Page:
One of the reasons they might say “African Body Movement” is more about marketing. To me, if we see a dog or a cat, we should call it “dog” or “cat.” We should call zebra “zebra” and elephant “elephant.” I don’t see a zebra and say “This is an animal from Africa.”

When we say “African Body Movement,” well, we have heaps, it’s vast! So pinpointing is good. Marketing comes into play but we shouldn’t sacrifice knowledge for the good of our pocket. Unfortunately that’s the way the world is leaning. But just because the majority are doing it, doesn’t mean I think it’s the right thing.

It’s never too late to take a step back. It’s good. It’s being humble. It’s one of the things that we should have among our teachers. What I see sometimes, a reason for someone to just say “African Body Movement” it’s because they are at the stage of being teachers and they don’t want to show that they are still a beginner in this territory. So I think we can be humble – learning is until we die! There are some people that call me a “master” but I am still learning! I am still a beginner in some things.

Where did you learn Afro House? What do you draw from in your Afro House?

First, when you say “House,” what do we understand as House? The way I see it, Afro House is more like saying “Any African move goes.” It’s almost like that. “Any African dance you know goes with this type of music.”

Afro House is a mixture. You can dance ndombolo, coupé décalé, or soukous to that music. These are newish types of dancing—where it was born again from the evolution of the African dancing. For me when there is Afro House I dance ndombolo, soukous… I can put some traditional moves in Afro House.

I think the dancing came before even the name. If I’m back in the Congo and I don’t even know the name “Afro House,” and a song comes on and I don’t really know this music, I will dance what I know to the beat of the song that’s playing.

What are you teaching now in the category of solo African dance?

Matanga Fitness is my new venture. To give you a bit of history, every time that I’ve been invited to festivals, I’ve been asked to teach an Afro class. In those situations, I said, I will do an Afro, but during the class I would tell them: “This move is from ndombolo, this move is coupé décalé, this move is soukous.”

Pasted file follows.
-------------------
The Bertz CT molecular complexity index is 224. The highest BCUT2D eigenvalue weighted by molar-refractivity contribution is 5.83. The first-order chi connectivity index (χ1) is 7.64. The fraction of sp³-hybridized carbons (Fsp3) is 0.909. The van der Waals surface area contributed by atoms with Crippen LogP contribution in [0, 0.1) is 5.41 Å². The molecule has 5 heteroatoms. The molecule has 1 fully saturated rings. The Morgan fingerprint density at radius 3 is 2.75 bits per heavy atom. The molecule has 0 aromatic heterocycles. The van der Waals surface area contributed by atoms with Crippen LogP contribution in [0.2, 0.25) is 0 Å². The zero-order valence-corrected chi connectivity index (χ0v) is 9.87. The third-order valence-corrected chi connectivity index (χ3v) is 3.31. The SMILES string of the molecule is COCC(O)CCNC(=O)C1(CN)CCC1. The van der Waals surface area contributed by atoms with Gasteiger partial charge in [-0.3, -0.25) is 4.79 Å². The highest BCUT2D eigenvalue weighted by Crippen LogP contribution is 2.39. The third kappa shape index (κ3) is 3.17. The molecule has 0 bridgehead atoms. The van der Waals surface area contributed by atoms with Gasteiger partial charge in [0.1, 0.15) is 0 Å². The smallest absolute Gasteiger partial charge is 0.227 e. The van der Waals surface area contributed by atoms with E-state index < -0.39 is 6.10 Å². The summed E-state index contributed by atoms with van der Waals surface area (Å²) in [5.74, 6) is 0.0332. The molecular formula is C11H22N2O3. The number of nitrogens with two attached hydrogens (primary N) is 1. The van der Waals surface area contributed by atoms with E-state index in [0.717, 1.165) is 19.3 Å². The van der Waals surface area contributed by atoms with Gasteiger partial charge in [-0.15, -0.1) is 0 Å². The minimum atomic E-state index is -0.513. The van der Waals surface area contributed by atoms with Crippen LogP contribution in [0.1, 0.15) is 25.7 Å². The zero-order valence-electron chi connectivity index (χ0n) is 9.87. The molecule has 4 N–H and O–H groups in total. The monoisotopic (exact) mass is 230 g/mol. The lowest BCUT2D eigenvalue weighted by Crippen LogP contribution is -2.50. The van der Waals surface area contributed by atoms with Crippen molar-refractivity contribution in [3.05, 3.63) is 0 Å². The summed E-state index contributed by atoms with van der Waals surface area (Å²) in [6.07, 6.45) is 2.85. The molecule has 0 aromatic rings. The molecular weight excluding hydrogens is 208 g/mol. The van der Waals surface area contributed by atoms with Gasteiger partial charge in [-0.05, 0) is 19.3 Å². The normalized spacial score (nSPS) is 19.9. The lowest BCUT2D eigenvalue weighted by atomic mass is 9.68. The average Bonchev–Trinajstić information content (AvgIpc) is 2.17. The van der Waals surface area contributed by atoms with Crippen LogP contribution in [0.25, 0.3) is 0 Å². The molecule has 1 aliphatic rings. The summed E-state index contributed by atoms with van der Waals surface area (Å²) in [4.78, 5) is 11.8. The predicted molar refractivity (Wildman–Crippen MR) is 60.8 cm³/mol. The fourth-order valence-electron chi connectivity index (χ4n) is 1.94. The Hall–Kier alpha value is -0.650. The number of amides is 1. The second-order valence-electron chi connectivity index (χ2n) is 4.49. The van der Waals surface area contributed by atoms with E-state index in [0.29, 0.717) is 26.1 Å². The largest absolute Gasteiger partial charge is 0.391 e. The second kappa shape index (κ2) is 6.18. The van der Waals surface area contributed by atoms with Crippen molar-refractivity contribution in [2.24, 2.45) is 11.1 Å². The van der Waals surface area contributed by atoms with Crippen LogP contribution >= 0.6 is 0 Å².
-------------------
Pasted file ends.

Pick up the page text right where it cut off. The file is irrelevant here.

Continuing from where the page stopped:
Then at the end of the workshop people would come up to me and say “This is something new that I’ve never done before. I feel like I’ve just worked out, I can feel my muscles, but I feel more energized. I have more energy and I’m happy.”

I wasn’t thinking about this effect on them, but this is the effect on me. So it got me thinking about sharing something that I love and giving back to the community in a way I know I can. And that’s how Matanga Fitness was born.

At a festival, I would put a choreo together. We have one hour: it’s never enough time. There is the pressure of sharing my energy with them, so I don’t feel like I have a lot of time to explain things in detail. So before you know it, time is up. So I focus on having the right energy for the class. You need to put yourself in it 100%, you always have more energy than you think you have. Feeling your body celebrating something. I can’t really focus heavily on the techniques of the movement, due to the time limitations. But the energy is critical.

For Matanga Fitness, it’s in installments. 12 months in the year, 12 stories. Matanga Fitness is based on story-telling, dancing to the story. I’ve got more time to spend with them. We get to know each other throughout all that time. I have more time to engage them, so they can connect to the story. I can focus the students down on technical aspects of the movement, as well as what muscles we’re working and training. Still, the energy exchanged, and the philosophy around what we do is the most important thing to convey.

First you need to learn the story, the order. And then you need to clean up the movement, the technique. And every move has levels of difficulty. The first move we may do, for example, will have increasing levels of technical and physical challenge in the first week compared to the forth week.

What do you think is the future of solo African dance in the kizomba scene? Will we move beyond party animation?

I see the advantage of doing a line-up. You can pick up some moves that you can learn and use later.
But I think it’s not enough to make people be creative.

I think if at kizomba festivals they could give slots to subsets of African dance, like let’s say ndombolo or soukous, etc— it would allow people to understand the differences, and how to relate to the music. You can’t dance Afro House to every piece of music. There are ndombolo songs, soukous songs. If someone can’t tell the difference then they will be dancing let’s say Afro House to ndombolo.

Another way it can be more acceptable is learning to do this ndombolo, soukous, etc to the rhythm of Afro House music. In my opinion it’s time that we start learning those different types of dance. First acknowledging the differences and learning them: only ndombolo and only soukous instead of just generalizing. If they are well equipped then without forcing creativity they will be creative.

I think for people who want to advance their kizomba, learning other dances like ndombolo and soukous will be profitable for them. A lot of African dances today came out of those main dances. For example coupé décalé is one of the dances that was inspired by soukous and ndombolo. When you know how to move your body, when you know how to move your hips, it gives you room; you are well-equipped to assimilate the other dances easily.

It’s time to put other African dancing forward as well.

Like what Lam has to say? Find him in Melbourne and online:
Lam’s Facebook
Afrikan Soul
Afrikan Soul on Facebook
Matanga Fitness